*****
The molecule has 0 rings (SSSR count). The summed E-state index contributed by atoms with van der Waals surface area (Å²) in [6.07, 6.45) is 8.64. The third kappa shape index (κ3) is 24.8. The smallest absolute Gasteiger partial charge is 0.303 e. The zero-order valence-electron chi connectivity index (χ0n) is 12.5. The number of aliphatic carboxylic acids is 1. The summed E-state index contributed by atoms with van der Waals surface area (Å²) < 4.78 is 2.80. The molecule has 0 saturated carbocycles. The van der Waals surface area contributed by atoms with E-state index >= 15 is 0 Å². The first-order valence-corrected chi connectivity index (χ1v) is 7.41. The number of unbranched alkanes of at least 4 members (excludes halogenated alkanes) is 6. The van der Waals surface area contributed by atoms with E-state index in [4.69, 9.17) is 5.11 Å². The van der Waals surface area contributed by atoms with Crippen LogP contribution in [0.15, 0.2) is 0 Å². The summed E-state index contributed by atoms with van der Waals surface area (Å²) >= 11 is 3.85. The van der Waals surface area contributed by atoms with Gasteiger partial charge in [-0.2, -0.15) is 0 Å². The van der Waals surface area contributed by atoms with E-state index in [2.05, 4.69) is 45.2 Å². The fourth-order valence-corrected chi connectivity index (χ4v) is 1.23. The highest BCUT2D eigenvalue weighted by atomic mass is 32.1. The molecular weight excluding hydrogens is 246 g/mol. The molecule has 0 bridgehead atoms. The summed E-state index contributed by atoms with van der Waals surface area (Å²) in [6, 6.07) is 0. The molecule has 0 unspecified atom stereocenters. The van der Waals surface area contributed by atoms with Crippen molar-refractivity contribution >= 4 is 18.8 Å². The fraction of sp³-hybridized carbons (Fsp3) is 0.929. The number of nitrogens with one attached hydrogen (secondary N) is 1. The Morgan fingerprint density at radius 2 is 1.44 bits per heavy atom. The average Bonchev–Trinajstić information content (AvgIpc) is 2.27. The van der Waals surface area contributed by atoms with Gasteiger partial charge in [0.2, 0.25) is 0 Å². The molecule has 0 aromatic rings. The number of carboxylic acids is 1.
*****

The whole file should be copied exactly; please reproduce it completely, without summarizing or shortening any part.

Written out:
The molecule has 0 rings (SSSR count). The summed E-state index contributed by atoms with van der Waals surface area (Å²) in [6.07, 6.45) is 8.64. The third kappa shape index (κ3) is 24.8. The smallest absolute Gasteiger partial charge is 0.303 e. The zero-order valence-electron chi connectivity index (χ0n) is 12.5. The number of aliphatic carboxylic acids is 1. The summed E-state index contributed by atoms with van der Waals surface area (Å²) < 4.78 is 2.80. The molecule has 0 saturated carbocycles. The van der Waals surface area contributed by atoms with E-state index >= 15 is 0 Å². The first-order valence-corrected chi connectivity index (χ1v) is 7.41. The number of unbranched alkanes of at least 4 members (excludes halogenated alkanes) is 6. The van der Waals surface area contributed by atoms with E-state index in [4.69, 9.17) is 5.11 Å². The van der Waals surface area contributed by atoms with Crippen LogP contribution in [0.15, 0.2) is 0 Å². The summed E-state index contributed by atoms with van der Waals surface area (Å²) >= 11 is 3.85. The van der Waals surface area contributed by atoms with Gasteiger partial charge in [-0.2, -0.15) is 0 Å². The van der Waals surface area contributed by atoms with E-state index in [2.05, 4.69) is 45.2 Å². The fourth-order valence-corrected chi connectivity index (χ4v) is 1.23. The highest BCUT2D eigenvalue weighted by atomic mass is 32.1. The molecular weight excluding hydrogens is 246 g/mol. The molecule has 0 bridgehead atoms. The summed E-state index contributed by atoms with van der Waals surface area (Å²) in [6, 6.07) is 0. The molecule has 0 unspecified atom stereocenters. The van der Waals surface area contributed by atoms with Crippen molar-refractivity contribution >= 4 is 18.8 Å². The fraction of sp³-hybridized carbons (Fsp3) is 0.929. The number of nitrogens with one attached hydrogen (secondary N) is 1. The Morgan fingerprint density at radius 2 is 1.44 bits per heavy atom. The average Bonchev–Trinajstić information content (AvgIpc) is 2.27. The van der Waals surface area contributed by atoms with Gasteiger partial charge in [0.2, 0.25) is 0 Å². The molecule has 0 aromatic rings. The number of carboxylic acids is 1.